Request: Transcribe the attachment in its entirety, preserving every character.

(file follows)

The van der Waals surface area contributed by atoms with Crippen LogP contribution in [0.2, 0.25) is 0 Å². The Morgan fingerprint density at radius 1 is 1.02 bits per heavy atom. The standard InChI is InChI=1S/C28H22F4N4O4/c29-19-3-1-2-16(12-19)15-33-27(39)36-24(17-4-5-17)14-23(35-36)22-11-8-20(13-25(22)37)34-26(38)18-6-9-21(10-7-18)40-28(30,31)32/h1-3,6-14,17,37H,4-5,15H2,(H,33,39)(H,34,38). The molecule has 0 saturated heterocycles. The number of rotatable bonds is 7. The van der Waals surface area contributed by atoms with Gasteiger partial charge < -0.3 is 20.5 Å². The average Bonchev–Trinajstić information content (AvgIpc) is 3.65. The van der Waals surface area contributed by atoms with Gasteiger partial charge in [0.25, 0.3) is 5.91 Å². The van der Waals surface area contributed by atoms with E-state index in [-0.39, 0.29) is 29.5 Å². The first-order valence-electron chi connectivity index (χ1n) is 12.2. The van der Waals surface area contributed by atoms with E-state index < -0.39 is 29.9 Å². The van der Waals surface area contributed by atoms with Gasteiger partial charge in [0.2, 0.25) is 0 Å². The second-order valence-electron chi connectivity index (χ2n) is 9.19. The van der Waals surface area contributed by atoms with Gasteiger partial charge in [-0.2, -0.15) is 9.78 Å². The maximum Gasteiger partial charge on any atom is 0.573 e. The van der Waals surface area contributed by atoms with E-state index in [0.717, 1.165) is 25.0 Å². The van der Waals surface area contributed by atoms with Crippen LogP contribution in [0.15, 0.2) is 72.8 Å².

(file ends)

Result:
The van der Waals surface area contributed by atoms with Crippen LogP contribution in [0.2, 0.25) is 0 Å². The Morgan fingerprint density at radius 1 is 1.02 bits per heavy atom. The standard InChI is InChI=1S/C28H22F4N4O4/c29-19-3-1-2-16(12-19)15-33-27(39)36-24(17-4-5-17)14-23(35-36)22-11-8-20(13-25(22)37)34-26(38)18-6-9-21(10-7-18)40-28(30,31)32/h1-3,6-14,17,37H,4-5,15H2,(H,33,39)(H,34,38). The molecule has 0 saturated heterocycles. The number of rotatable bonds is 7. The van der Waals surface area contributed by atoms with Gasteiger partial charge < -0.3 is 20.5 Å². The average Bonchev–Trinajstić information content (AvgIpc) is 3.65. The van der Waals surface area contributed by atoms with Gasteiger partial charge in [0.25, 0.3) is 5.91 Å². The van der Waals surface area contributed by atoms with E-state index in [-0.39, 0.29) is 29.5 Å². The first-order valence-electron chi connectivity index (χ1n) is 12.2. The van der Waals surface area contributed by atoms with E-state index < -0.39 is 29.9 Å². The van der Waals surface area contributed by atoms with Gasteiger partial charge in [0.2, 0.25) is 0 Å². The second-order valence-electron chi connectivity index (χ2n) is 9.19. The van der Waals surface area contributed by atoms with Gasteiger partial charge in [-0.2, -0.15) is 9.78 Å². The maximum Gasteiger partial charge on any atom is 0.573 e. The van der Waals surface area contributed by atoms with E-state index in [0.717, 1.165) is 25.0 Å². The van der Waals surface area contributed by atoms with Crippen LogP contribution in [0.15, 0.2) is 72.8 Å².